Despite the fact that twin sister Emily was doing well, Kate Ogg and her husband David clung to each other and tiny Jamie completely absorbed in their grief. “I couldn’t let him go,” says Ogg. She stayed there, clutching the tiny body to her chest. Miraculously, after two hours of being hugged, stroked, talked to and kissed by his mom, little Jamie began showing signs of life.  First, it was just a gasp. The doctors assured Ogg and her husband that this was simply reflex a breath and that little Jamie was in fact gone. But when the infant began to stir a bit more, Ogg put a drop of breast milk on her finger and little Jamie drank it. Ogg could hardly believe her eyes. Then little Jamie opened his eyes, lifted his hand and grasped her finger. He finally turned his head from side to side. Even the doctors stared in disbelief. Little Jamie was alive, safe and secure in his mother’s arms against her chest.

Kangaroo Care

Numerous research studies have reported on the effects of a mother’s love and touch on infants, especially premature infants. Kangaroo Care, the position that Ogg unknowingly assumed with little Jamie, consists of placing a diaper clad premature baby in an upright position on a parent’s bare chest – tummy to tummy, in between the breasts.  The baby’s head is turned so that the ear is above the parent’s heart. Many studies report that this position soothes the infant; steadying heart rate, calming respiration, alleviating tummy upset and soothing colic. This soothing position has also shown to help babies sleep, gain weight and thus progress enough to leave the NICU and go home. Some researchers dispute the efficacy of kangaroo care, stating that data is too subjective and there are few measurable endpoints.  Most studies have proven that Kangaroo Care has a major, positive impact on babies and their parents. Some studies have proven there is no change, but no study has proven that Kangaroo Care has hurt either parent or baby.

The Mind/Body Connection, A Mother’s Love and Mamas on Bedrest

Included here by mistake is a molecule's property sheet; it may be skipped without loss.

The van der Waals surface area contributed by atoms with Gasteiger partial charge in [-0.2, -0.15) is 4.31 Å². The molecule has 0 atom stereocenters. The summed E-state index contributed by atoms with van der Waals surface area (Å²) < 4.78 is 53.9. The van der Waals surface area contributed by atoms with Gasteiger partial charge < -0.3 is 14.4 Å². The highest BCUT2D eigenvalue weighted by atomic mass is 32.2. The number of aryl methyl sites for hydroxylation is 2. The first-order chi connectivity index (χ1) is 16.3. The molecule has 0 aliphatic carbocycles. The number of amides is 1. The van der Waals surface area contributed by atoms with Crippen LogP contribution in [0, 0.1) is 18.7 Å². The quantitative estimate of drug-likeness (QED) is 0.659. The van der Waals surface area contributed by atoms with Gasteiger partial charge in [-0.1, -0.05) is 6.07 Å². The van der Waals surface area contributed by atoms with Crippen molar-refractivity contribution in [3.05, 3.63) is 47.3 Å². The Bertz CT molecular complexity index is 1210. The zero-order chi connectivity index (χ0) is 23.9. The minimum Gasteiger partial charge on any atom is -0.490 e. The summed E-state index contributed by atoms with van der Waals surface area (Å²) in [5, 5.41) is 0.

Jennifer Gunter, MD, gives a wonderful explanation of Mind-Body medicine in her book, The Preemie Primer.

“Mind-Body medicine is the idea that our thoughts and emotions influence physical health, and harnessing this connection improves both emotional and physical well-being.”

Gunter further explains that chemicals such as neurotransmitters and hormones send messages all over the body. These chemicals can either stimulate a stress response or be controlled and used to effect positive health outcomes. While thoughts are not enough to cure disease alone, they can certainly be complimentary.

So what does this mean for Mamas on Bedrest? It means that your thoughts can influence your pregnancy outcome. Bed rest is never anyone’s idea of a great way to spend pregnancy. Unfortunately, about one out of every five pregnancies ends up on bed rest for part of the pregnancy. You may be feeling somewhat discouraged on bed rest, worried and afraid that things won’t turn out well. Stop those negative thoughts-NOW! Because your thoughts affect your body’s chemicals, negative thoughts send out negative brain chemicals and hormones and can have a negative effect on your health and the health of your baby. Start now to tell your baby how much you love him or her. Sing happy songs to your baby, read to him and envision holding your little darling. While this may seem silly, you are actually changing the chemical make up of your body and the chemical make up of your pregnancy. But don’t believe me, look at what soothing words and loving thoughts did for little Jamie Ogg!

How have you used positive imagery and soothing thoughts to get you through your bed rest experience? Share you successes as well as you challenges in our comments section.

Do finances have you worried while on bed rest? Stay tuned to some exciting news coming from Mamas on Bedrest & Beyond.